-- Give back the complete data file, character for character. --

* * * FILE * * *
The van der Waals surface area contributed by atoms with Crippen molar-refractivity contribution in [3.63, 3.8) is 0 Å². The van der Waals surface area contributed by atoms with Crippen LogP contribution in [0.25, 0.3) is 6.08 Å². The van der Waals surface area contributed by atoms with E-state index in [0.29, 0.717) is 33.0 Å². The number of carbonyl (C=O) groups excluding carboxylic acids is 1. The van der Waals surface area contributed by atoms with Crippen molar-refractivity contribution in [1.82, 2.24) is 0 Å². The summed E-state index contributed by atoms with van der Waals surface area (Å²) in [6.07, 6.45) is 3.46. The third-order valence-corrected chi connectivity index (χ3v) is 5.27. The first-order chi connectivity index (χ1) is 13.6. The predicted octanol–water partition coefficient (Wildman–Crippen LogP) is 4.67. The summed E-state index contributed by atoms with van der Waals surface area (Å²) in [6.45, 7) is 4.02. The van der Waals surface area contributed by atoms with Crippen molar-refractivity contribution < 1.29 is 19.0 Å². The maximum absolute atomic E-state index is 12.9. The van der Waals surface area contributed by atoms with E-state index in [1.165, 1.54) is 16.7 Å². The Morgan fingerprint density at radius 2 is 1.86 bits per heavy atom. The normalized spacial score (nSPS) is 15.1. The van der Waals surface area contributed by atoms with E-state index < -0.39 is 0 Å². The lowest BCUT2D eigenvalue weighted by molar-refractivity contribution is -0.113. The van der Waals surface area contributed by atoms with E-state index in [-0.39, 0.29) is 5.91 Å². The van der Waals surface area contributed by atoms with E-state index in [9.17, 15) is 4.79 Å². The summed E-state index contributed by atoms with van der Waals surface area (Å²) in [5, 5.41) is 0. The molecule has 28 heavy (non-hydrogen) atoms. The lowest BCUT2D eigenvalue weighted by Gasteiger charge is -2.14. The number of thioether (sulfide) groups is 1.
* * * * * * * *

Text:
The van der Waals surface area contributed by atoms with Crippen molar-refractivity contribution in [3.63, 3.8) is 0 Å². The van der Waals surface area contributed by atoms with Crippen LogP contribution in [0.25, 0.3) is 6.08 Å². The van der Waals surface area contributed by atoms with E-state index in [0.29, 0.717) is 33.0 Å². The number of carbonyl (C=O) groups excluding carboxylic acids is 1. The van der Waals surface area contributed by atoms with Crippen molar-refractivity contribution in [1.82, 2.24) is 0 Å². The summed E-state index contributed by atoms with van der Waals surface area (Å²) in [6.07, 6.45) is 3.46. The third-order valence-corrected chi connectivity index (χ3v) is 5.27. The first-order chi connectivity index (χ1) is 13.6. The predicted octanol–water partition coefficient (Wildman–Crippen LogP) is 4.67. The summed E-state index contributed by atoms with van der Waals surface area (Å²) in [6.45, 7) is 4.02. The van der Waals surface area contributed by atoms with Crippen molar-refractivity contribution < 1.29 is 19.0 Å². The maximum absolute atomic E-state index is 12.9. The van der Waals surface area contributed by atoms with E-state index in [1.165, 1.54) is 16.7 Å². The Morgan fingerprint density at radius 2 is 1.86 bits per heavy atom. The normalized spacial score (nSPS) is 15.1. The van der Waals surface area contributed by atoms with E-state index < -0.39 is 0 Å². The lowest BCUT2D eigenvalue weighted by molar-refractivity contribution is -0.113. The van der Waals surface area contributed by atoms with E-state index in [-0.39, 0.29) is 5.91 Å². The van der Waals surface area contributed by atoms with E-state index in [9.17, 15) is 4.79 Å². The summed E-state index contributed by atoms with van der Waals surface area (Å²) in [5, 5.41) is 0. The molecule has 28 heavy (non-hydrogen) atoms. The lowest BCUT2D eigenvalue weighted by Gasteiger charge is -2.14. The number of thioether (sulfide) groups is 1.